Bubba Watson made a mountain of an ant hill at the PGA Championship
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Bubba Watson made a mountain of an ant hill at the PGA Championship

SHEBOYGAN, Wis. -- Tour pros are pretty creative when it comes to asking for free drops and such, but Bubba Watson gave us another Bubba Moment on the fifth hole of the final round of the PGA Championship at Whistling Straits.

"It's either embedded, or it's an animal digging a hole," Watson wailed plaintively at PGA of America rules official who wouldn't give him a free drop off of an anthill.

"It's not fire ants, so there's no relief from them, and it's not a loose impediment," said the official, a ruling which Watson didn't like.

"It is an animal...you will agree with that," Watson replied, channeling his inner Matlock.

Yes, it is, as opposed to a vegetable or mineral, but that's not the end of the analysis.

"They're not classified as a burrowing animal," the official responded.

"Even though they're digging a hole?" inquired Ted Scott, Watson's caddie.

Yes. That's exactly right, Ted. There's a difference between a burrowing animal -- where the ball rolls into a hole -- and tunneling ants. Try that one with your weekend foursome, and see how far it gets you!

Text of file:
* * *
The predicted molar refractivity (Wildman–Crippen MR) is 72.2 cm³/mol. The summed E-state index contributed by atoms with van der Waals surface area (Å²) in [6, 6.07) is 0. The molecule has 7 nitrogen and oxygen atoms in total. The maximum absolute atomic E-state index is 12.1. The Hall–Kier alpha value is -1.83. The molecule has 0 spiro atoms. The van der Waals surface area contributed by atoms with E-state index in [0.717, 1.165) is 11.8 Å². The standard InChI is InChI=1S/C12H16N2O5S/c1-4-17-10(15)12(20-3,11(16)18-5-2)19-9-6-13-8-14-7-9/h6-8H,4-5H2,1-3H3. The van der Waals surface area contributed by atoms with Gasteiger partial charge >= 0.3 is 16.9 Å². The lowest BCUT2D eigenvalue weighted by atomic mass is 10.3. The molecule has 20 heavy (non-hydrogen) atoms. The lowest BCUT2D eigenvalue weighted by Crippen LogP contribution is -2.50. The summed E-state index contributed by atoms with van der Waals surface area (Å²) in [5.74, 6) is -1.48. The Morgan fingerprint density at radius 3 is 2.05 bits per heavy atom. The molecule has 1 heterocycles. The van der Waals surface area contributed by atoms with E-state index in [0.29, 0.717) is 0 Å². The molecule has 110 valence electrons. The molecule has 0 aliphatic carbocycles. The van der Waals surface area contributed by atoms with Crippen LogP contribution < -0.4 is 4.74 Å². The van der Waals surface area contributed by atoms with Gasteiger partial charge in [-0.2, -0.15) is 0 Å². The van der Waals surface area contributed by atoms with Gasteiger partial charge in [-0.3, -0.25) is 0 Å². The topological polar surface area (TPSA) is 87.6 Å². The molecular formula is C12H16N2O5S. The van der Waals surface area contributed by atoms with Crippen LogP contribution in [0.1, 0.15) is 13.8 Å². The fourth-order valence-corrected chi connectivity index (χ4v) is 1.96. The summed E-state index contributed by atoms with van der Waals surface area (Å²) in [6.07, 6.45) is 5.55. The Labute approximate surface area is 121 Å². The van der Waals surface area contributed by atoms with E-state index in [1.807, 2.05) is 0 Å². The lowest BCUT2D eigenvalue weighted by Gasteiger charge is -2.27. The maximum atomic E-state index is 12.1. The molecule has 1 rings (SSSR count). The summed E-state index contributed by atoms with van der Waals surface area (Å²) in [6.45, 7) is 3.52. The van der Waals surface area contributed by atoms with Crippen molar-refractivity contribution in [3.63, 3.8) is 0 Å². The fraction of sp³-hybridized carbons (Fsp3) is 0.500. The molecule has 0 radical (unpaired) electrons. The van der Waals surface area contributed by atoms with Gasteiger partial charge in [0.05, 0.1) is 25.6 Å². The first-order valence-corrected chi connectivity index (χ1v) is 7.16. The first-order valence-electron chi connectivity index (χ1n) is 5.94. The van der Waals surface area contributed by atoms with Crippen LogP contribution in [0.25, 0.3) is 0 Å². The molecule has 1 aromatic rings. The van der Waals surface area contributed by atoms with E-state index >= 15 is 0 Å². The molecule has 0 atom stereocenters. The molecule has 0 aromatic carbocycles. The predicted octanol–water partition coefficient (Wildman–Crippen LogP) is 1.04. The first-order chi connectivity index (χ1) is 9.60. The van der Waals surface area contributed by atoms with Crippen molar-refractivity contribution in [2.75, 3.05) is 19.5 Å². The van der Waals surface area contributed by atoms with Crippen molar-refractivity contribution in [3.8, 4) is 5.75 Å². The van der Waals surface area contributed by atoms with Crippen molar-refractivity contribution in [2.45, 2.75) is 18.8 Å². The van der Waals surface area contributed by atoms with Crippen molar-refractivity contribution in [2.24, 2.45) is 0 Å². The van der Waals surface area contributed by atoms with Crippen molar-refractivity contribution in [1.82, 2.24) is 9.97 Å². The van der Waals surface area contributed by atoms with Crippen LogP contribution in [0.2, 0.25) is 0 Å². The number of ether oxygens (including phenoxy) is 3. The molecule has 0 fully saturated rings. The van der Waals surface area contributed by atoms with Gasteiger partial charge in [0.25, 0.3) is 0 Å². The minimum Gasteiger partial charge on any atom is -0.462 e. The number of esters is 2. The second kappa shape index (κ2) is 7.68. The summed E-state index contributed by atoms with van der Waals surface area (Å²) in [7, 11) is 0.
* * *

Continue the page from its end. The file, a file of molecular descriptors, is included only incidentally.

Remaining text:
But if that wasn't enough, Watson, his prickly puckishness getting the best of him, jokes, "Ow! It bit me!" before hitting.

About the author

Jay Flemma

Jay Flemma

Starting with a blog and a dream, Jay Flemma launched his first sports-writing website in 2004. Some 13 years and 25 major golf championships later, Jay has won multiple national sports writing awards. Besides GNN, his work has appeared in numerous books as well as on-line at Cybergolf, PGA.com, GolfObserver, GolfChannel.com and many other sites and print magazines. When not trying to find a lost golf ball, Jay is an entertainment, copyright, Internet, sports and trademark lawyer in Manhattan. His clients have been nominated for Grammy and Emmy awards, won a Sundance Film Festival Best Director award, performed on stage and screen, and designed pop art for museums and collectors. Jay lives in Forest Hills, N.Y., and is fiercely loyal to his alma maters, Deerfield Academy in Massachusetts and Trinity College in Connecticut.

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